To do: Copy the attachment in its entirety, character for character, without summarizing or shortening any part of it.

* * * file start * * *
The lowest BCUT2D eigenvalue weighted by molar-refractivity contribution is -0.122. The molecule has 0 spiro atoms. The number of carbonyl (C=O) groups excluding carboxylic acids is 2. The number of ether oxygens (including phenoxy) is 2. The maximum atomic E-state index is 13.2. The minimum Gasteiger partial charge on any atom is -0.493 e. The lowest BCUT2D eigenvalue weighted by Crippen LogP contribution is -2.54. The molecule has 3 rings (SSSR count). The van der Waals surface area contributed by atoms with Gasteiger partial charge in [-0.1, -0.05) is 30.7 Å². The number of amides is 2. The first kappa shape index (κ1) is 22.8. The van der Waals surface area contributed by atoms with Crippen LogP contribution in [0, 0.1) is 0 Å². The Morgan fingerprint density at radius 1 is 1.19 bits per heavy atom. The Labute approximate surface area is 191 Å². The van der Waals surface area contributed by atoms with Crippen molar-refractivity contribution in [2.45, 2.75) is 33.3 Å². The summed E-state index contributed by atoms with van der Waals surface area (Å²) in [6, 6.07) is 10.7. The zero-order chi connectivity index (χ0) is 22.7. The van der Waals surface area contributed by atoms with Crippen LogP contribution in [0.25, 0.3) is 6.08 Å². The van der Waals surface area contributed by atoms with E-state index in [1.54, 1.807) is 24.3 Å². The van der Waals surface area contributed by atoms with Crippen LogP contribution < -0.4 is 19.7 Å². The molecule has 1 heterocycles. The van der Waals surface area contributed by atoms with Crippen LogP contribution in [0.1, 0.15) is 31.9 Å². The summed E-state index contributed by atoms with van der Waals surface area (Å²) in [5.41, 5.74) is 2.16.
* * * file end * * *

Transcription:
The lowest BCUT2D eigenvalue weighted by molar-refractivity contribution is -0.122. The molecule has 0 spiro atoms. The number of carbonyl (C=O) groups excluding carboxylic acids is 2. The number of ether oxygens (including phenoxy) is 2. The maximum atomic E-state index is 13.2. The minimum Gasteiger partial charge on any atom is -0.493 e. The lowest BCUT2D eigenvalue weighted by Crippen LogP contribution is -2.54. The molecule has 3 rings (SSSR count). The van der Waals surface area contributed by atoms with Gasteiger partial charge in [-0.1, -0.05) is 30.7 Å². The number of amides is 2. The first kappa shape index (κ1) is 22.8. The van der Waals surface area contributed by atoms with Crippen LogP contribution in [0, 0.1) is 0 Å². The Morgan fingerprint density at radius 1 is 1.19 bits per heavy atom. The Labute approximate surface area is 191 Å². The van der Waals surface area contributed by atoms with Crippen molar-refractivity contribution in [2.45, 2.75) is 33.3 Å². The summed E-state index contributed by atoms with van der Waals surface area (Å²) in [6, 6.07) is 10.7. The zero-order chi connectivity index (χ0) is 22.7. The van der Waals surface area contributed by atoms with Crippen LogP contribution in [0.25, 0.3) is 6.08 Å². The van der Waals surface area contributed by atoms with E-state index in [1.54, 1.807) is 24.3 Å². The van der Waals surface area contributed by atoms with Crippen LogP contribution < -0.4 is 19.7 Å². The molecule has 1 heterocycles. The van der Waals surface area contributed by atoms with Crippen LogP contribution in [0.1, 0.15) is 31.9 Å². The summed E-state index contributed by atoms with van der Waals surface area (Å²) in [5.41, 5.74) is 2.16.